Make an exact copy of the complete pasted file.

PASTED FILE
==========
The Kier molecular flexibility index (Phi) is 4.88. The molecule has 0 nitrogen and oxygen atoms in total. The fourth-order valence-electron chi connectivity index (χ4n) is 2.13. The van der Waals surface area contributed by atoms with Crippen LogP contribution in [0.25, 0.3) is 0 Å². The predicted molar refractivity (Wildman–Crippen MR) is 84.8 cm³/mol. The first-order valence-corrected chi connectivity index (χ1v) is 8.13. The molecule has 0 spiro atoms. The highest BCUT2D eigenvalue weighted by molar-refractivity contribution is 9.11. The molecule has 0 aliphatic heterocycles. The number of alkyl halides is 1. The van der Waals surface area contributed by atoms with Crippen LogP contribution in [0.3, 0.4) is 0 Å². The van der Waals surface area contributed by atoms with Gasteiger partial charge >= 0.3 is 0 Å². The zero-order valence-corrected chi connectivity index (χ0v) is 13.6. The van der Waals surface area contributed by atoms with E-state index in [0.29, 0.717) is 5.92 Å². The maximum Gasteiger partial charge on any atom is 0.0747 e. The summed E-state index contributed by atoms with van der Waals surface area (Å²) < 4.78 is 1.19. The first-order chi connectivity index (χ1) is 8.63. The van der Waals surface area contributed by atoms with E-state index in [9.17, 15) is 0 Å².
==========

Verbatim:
The Kier molecular flexibility index (Phi) is 4.88. The molecule has 0 nitrogen and oxygen atoms in total. The fourth-order valence-electron chi connectivity index (χ4n) is 2.13. The van der Waals surface area contributed by atoms with Crippen LogP contribution in [0.25, 0.3) is 0 Å². The predicted molar refractivity (Wildman–Crippen MR) is 84.8 cm³/mol. The first-order valence-corrected chi connectivity index (χ1v) is 8.13. The molecule has 0 spiro atoms. The highest BCUT2D eigenvalue weighted by molar-refractivity contribution is 9.11. The molecule has 0 aliphatic heterocycles. The number of alkyl halides is 1. The van der Waals surface area contributed by atoms with Crippen LogP contribution in [0.3, 0.4) is 0 Å². The van der Waals surface area contributed by atoms with Gasteiger partial charge >= 0.3 is 0 Å². The zero-order valence-corrected chi connectivity index (χ0v) is 13.6. The van der Waals surface area contributed by atoms with E-state index in [0.29, 0.717) is 5.92 Å². The maximum Gasteiger partial charge on any atom is 0.0747 e. The summed E-state index contributed by atoms with van der Waals surface area (Å²) < 4.78 is 1.19. The first-order chi connectivity index (χ1) is 8.63. The van der Waals surface area contributed by atoms with E-state index in [9.17, 15) is 0 Å².